Hence Alan’s tasked with wielding authority and wields too much; Wayne with a comic gift despite himself that turns kooky; Merrill the sensitive homebody who wants love and later settles too for mismanagement with Alan; then narrator Jay, the ‘glue’ the peacemaker who sees everything and relates it, but wants college and a different life. Finally Donny the teen idol baffled by it all, with a vocal crisis (cue Marie), and Jimmy who blasts on mainly as a child: take another bow, Lyle Wren nailing that screechy song ‘Long-haired lover’.

We gradually get to know the brothers, rising as boy phenomena to teen stars with accent on clean. There’s tensons as individuals pull against upbringing and their own diverging personalities. The cry ‘as long as it’s an Osmond’ fronting it doesn’t matter who, begins to wear thin after Donny Marie and Jimmy carve out solo careers.

Understudy Alex Cardall shows how Alan Osmond slowly grows into the vacuum of authority he’s handed by George, only to grow too well. Danny Mattrass’s Wayne has less to do but prove eventually how his comic pratfalls influence a wrong turning the brothers make later on when Alan and Merrill’s plans go awry. Mattrass has a superb singing voice.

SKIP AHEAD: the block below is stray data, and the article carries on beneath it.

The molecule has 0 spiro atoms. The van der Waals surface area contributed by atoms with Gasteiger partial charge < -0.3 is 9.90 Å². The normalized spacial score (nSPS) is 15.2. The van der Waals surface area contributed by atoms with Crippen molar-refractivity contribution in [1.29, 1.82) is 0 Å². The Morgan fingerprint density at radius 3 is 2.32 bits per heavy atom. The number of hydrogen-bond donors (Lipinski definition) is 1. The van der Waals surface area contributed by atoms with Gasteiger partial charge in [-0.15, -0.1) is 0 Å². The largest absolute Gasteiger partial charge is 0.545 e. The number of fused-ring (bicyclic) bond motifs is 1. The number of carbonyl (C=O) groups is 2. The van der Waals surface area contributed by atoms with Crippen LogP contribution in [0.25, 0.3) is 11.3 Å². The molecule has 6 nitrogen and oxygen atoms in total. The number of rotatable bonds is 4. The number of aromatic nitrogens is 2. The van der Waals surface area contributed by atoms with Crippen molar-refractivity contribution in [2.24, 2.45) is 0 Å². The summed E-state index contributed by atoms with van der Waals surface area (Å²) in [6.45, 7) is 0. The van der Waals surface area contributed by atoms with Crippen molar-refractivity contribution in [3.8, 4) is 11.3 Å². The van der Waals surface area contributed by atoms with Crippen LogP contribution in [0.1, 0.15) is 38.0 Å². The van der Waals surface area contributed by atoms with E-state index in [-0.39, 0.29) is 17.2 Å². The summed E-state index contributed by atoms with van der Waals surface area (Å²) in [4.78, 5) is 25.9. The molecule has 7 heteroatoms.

As has Aidan Harkins who though not flagged as understudy (none of them are) makes Merrill Osmond the star of the show alongside Alex Lodge’s central Jay. Harkins has an emotional truth to this middle brother, more sensitive, hesitant and reflective than his peers (except perhaps Jay) he’s in love with someone back home and wants nothing more than to be united with them. His singing and the depth of his characterisation make him the most relatable, the most vulnerable and the one with the strangest journey: ending up producing alongside Alan. But then he’s married back in Utah with the family’s new recording suite.

Lodge has to command as Jay, both as narrator taking the emotional temperature in between and picking up the emotional highs and ensuring with engaging clarity and ability he holds attention. So you never notice the drop in tempo as necessary storylines are brought out like bright filaments, often with the corresponding boy actor showing a key flashback; just once clunky, mostly deft and revelatory. Lodge’s interaction is constant, he’s never off the stage. His connections to Merrill, Olive and Donny in particular show how he has to shuttle diplomacy until it’s too much. Disparaged at the beginning by Alan as just the drummer, it takes Jay the whole musical to show that slur up.

Tristan Whincup’s Donny Osmond is less centre-stage than you might expect, but Whincup never suggests for one moment  that he’s not long settled in his part. He’s particularly effective when Donny’s self-doubt overtakes him, both vocally and personally; and his stand-out comes in ‘Puppy Love’ which he soars into the stratosphere to an audience at first agog, then wild.